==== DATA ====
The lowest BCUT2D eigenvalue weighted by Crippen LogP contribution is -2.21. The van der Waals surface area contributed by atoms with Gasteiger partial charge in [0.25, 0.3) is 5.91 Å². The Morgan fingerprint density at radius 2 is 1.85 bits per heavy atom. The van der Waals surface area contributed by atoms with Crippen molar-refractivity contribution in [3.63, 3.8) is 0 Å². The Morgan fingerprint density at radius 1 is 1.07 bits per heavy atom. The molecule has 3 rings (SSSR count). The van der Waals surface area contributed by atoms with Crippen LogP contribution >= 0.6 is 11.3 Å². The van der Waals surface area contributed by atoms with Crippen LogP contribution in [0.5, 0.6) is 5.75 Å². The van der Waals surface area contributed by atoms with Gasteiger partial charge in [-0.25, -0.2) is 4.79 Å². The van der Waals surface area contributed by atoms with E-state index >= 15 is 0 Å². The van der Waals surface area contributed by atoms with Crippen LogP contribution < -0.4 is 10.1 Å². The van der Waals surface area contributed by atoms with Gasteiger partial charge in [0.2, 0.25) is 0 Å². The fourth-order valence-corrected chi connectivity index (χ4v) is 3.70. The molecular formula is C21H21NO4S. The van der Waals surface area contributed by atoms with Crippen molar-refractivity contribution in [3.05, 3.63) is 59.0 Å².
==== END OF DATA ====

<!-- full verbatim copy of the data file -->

The lowest BCUT2D eigenvalue weighted by Crippen LogP contribution is -2.21. The van der Waals surface area contributed by atoms with Gasteiger partial charge in [0.25, 0.3) is 5.91 Å². The Morgan fingerprint density at radius 2 is 1.85 bits per heavy atom. The van der Waals surface area contributed by atoms with Crippen molar-refractivity contribution in [3.63, 3.8) is 0 Å². The Morgan fingerprint density at radius 1 is 1.07 bits per heavy atom. The molecule has 3 rings (SSSR count). The van der Waals surface area contributed by atoms with Crippen LogP contribution >= 0.6 is 11.3 Å². The van der Waals surface area contributed by atoms with Crippen LogP contribution in [0.5, 0.6) is 5.75 Å². The van der Waals surface area contributed by atoms with Gasteiger partial charge in [-0.25, -0.2) is 4.79 Å². The van der Waals surface area contributed by atoms with E-state index >= 15 is 0 Å². The van der Waals surface area contributed by atoms with Crippen LogP contribution < -0.4 is 10.1 Å². The van der Waals surface area contributed by atoms with Gasteiger partial charge in [0.2, 0.25) is 0 Å². The fourth-order valence-corrected chi connectivity index (χ4v) is 3.70. The molecular formula is C21H21NO4S. The van der Waals surface area contributed by atoms with Crippen molar-refractivity contribution in [3.05, 3.63) is 59.0 Å².